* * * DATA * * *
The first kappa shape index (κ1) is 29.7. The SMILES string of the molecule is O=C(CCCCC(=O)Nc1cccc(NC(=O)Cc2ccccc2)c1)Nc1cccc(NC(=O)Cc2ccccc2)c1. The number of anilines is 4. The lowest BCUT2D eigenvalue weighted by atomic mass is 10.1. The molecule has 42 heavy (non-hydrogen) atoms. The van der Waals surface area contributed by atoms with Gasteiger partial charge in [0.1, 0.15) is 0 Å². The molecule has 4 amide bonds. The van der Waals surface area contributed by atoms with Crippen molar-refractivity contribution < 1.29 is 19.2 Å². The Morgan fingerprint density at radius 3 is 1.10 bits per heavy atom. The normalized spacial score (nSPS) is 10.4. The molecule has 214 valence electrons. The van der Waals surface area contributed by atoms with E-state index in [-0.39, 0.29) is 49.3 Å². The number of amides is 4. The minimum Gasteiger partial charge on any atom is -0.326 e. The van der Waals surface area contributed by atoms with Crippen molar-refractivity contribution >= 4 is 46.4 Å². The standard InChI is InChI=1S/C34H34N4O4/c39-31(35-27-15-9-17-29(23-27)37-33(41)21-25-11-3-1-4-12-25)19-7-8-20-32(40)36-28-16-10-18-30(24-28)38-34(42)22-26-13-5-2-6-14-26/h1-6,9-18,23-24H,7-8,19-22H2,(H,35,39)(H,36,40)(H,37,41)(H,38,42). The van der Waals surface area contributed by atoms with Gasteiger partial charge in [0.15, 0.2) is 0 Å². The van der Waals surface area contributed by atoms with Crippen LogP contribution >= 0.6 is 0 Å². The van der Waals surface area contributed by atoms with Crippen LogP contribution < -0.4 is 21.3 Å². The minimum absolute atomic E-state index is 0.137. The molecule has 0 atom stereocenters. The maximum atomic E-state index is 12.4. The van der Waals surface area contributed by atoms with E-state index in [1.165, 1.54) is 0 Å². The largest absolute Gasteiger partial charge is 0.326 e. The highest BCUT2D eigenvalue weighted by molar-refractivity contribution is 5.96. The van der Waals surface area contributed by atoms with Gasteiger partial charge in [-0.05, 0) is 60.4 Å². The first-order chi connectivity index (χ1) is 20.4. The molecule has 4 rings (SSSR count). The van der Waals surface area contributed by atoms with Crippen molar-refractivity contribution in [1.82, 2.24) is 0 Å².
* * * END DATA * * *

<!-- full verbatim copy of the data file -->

The first kappa shape index (κ1) is 29.7. The SMILES string of the molecule is O=C(CCCCC(=O)Nc1cccc(NC(=O)Cc2ccccc2)c1)Nc1cccc(NC(=O)Cc2ccccc2)c1. The number of anilines is 4. The lowest BCUT2D eigenvalue weighted by atomic mass is 10.1. The molecule has 42 heavy (non-hydrogen) atoms. The van der Waals surface area contributed by atoms with Gasteiger partial charge in [0.1, 0.15) is 0 Å². The molecule has 4 amide bonds. The van der Waals surface area contributed by atoms with Crippen molar-refractivity contribution < 1.29 is 19.2 Å². The Morgan fingerprint density at radius 3 is 1.10 bits per heavy atom. The normalized spacial score (nSPS) is 10.4. The molecule has 214 valence electrons. The van der Waals surface area contributed by atoms with E-state index in [-0.39, 0.29) is 49.3 Å². The number of amides is 4. The minimum Gasteiger partial charge on any atom is -0.326 e. The van der Waals surface area contributed by atoms with Crippen molar-refractivity contribution >= 4 is 46.4 Å². The standard InChI is InChI=1S/C34H34N4O4/c39-31(35-27-15-9-17-29(23-27)37-33(41)21-25-11-3-1-4-12-25)19-7-8-20-32(40)36-28-16-10-18-30(24-28)38-34(42)22-26-13-5-2-6-14-26/h1-6,9-18,23-24H,7-8,19-22H2,(H,35,39)(H,36,40)(H,37,41)(H,38,42). The van der Waals surface area contributed by atoms with Gasteiger partial charge in [0.15, 0.2) is 0 Å². The van der Waals surface area contributed by atoms with Crippen LogP contribution >= 0.6 is 0 Å². The van der Waals surface area contributed by atoms with Crippen LogP contribution < -0.4 is 21.3 Å². The minimum absolute atomic E-state index is 0.137. The molecule has 0 atom stereocenters. The maximum atomic E-state index is 12.4. The van der Waals surface area contributed by atoms with E-state index in [1.165, 1.54) is 0 Å². The largest absolute Gasteiger partial charge is 0.326 e. The highest BCUT2D eigenvalue weighted by molar-refractivity contribution is 5.96. The van der Waals surface area contributed by atoms with Gasteiger partial charge in [-0.05, 0) is 60.4 Å². The first-order chi connectivity index (χ1) is 20.4. The molecule has 4 rings (SSSR count). The van der Waals surface area contributed by atoms with Crippen molar-refractivity contribution in [1.82, 2.24) is 0 Å².